Greg Dennis: Antidotes for the daily Trump-aches
In almost every conversation with friends these days, there comes a time when we have to decide the same question: Are we going to talk about Trump?
The man’s actions are so outrageous that they sometimes demand a response. So we spend a few minutes fulminating about the latest outrage — Trump’s alienating allies we need in a dangerous world; bailing out of the Paris agreement to combat climate change; lying about even the most obvious facts.
So what to do when the president stands next to Vladimir Putin and refuses to acknowledge what every responsible U.S. agency has long since concluded? Russia tried to undermine our elections and undercut the foundations of our democracy. And intends to do so again.
Instead of speaking in defense of our nation, the president said Monday that “both sides” were to blame for the problem. He refused to criticize Putin. Then he attacked the FBI, the Democratic Party and the Justice Department.
As Republican Sen. John McCain put it, “Trump seemed not only unable but unwilling to stand up to Putin.”
Two days earlier, Trump had again called the media “the enemy of the people” — borrowing a phrase used by Adolf Hitler and Joseph Stalin.
But we can’t endlessly obsess over Trump if we want to live a normal life with a modicum of peace of mind. So here are some recommended coping strategies to ease what my neighbor calls “Trump-aches.”
Denial: This is one of my go-to strategies. After a few minutes of listening to friends tear their hair out over the most recent outrage, I’m inclined to ask if anybody thinks the Red Sox will win the World Series this year.
Teeth grinding and tongue biting: This tactic is familiar to anyone who’s endured a bad marriage or a bad boss. You think awful thoughts about a person but you try not to say them. It’s often unproductive and can lead to ulcers and heart attacks.
Historical perspective: This is another of my favorites. “Nixon and Watergate were worse,” I tell everybody. “And we survived him. We’ll survive Trump.” While the usual rejoinder is that Nixon had some good domestic policies, I remind my friends that not only was Nixon corrupt, he expanded an immoral war beyond Vietnam into most of Southeast Asia, extending the slaughter that resulted in a total of over 2 million deaths and the loss of 55,000 Americans.
At least Trump hasn’t started a war. Yet.
Comedy: If Trump weren’t such a serious threat, he could be occasionally hilarious. I wish I could see him as just a cosmic joker, the somewhat likable rogue who, wink-wink, sleeps with hookers, pals around with gangsters, and gets away with it. It’s all farce, right? He’s just acting out the collective id, saying and doing the things we don’t dare say or do.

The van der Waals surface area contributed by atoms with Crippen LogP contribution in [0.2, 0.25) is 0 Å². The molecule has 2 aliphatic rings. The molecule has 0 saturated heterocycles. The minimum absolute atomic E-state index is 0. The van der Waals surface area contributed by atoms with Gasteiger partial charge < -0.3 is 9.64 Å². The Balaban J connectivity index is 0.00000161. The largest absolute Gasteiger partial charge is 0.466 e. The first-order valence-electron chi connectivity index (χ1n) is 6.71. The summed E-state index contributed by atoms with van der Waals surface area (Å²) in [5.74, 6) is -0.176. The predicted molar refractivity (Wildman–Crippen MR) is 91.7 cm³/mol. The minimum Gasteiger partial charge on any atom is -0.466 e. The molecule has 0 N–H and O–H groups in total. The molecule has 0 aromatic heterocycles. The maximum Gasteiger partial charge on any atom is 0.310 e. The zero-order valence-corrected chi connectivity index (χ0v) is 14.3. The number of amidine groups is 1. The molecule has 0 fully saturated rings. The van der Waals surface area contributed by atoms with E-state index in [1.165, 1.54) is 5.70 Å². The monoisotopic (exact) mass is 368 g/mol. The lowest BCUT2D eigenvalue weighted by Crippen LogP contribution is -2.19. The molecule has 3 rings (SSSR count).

If nothing else, give Trump credit for the telling nicknames: Little Marco Rubio. Lyin’ Ted Cruz. Crooked Hillary.
So when Trump makes spastic fun of a reporter, calls criticism of the British prime minister “fake news” the day after he’s on tape with that criticism, and says “trade wars are easy to win” — well, that’s just Donald being Donald.
It’s a version of kayfabe, that willing suspension of disbelief common to professional wrestling. A kind of soap opera, giving its fans a cathartic expression of genuine emotion over a spectacle that everybody knows is fakery.
It’s Trump’s version of that photo of Vladimir Putin riding shirtless upon a horse. And like pro wrestlers, Trump never breaks the fourth wall, never turns to the audience and says, “You know this is all make-believe, right?”
Wallowing in it: This is my other favorite tactic. When Trump kisses Putin’s ring and a body part that shall remain nameless, I take to Twitter and CNN for a healthy dose of outrage. I got the habit during Watergate — Cronkite and Sevareid every night, followed by another astonishing revelation in the next day’s New York Times — and these days it’s hard to resist going back for more hits.
It’s especially gratifying to read the GOP Never Trumpers. Michael Steele, former head of the Republican National Committee, said of Monday’s performance by Trump, “That’s how a press conference sounds when an Asset stands next to his Handler.” Or as Bill Kristol, founder of the conservative National Review, put it, “Trump attacks an investigation by the U.S. Justice Department while standing next to Putin. Even for 2018 — unbelievable.”
One expects MSNBC to torch Trump. But it’s especially fun to watch CNN. The network spent a couple years trying to be straight-faced and “objective” about Trump but has now finally decided to call a spade a spade.
Manu Raju, CNN’s chief White House correspondent, tweeted this: “Rather than calling out Putin, Trump completely undercuts the view of the US government that Russia interfered in the election.” Bemoaning Trump’s performance in Helsinki, Wolf Blitzer was on the verge of shaking his head so hard that it seemed in danger of severing from his neck and plummeting to the floor, out of camera range.
Temporary defeat: A dangerous strategy that’s a cousin of denial, a sense of loss sometimes seems the only available solace. We can’t help but wonder what has become of the country we love, and how long it will be until the hurting stops.
Grab him by the midterms: This is the most patriotic approach I know. There’s an election in less than four months. Along with the Rise For Climate rallies on Sept. 8, it will provide voters a chance to repudiate the embarrassment that is our current president. Ultimately for those of us who cannot abide Trump, the political process of donating to candidates we support, of voting and activism, can be the healing balm.
As the saying goes, action is the best antidote to despair.
Gregory Dennis’s column appears here every other Thursday and is archived on his blog at www.gregdennis.wordpress.com. Email: [email protected]. Twitter: @greengregdennis.
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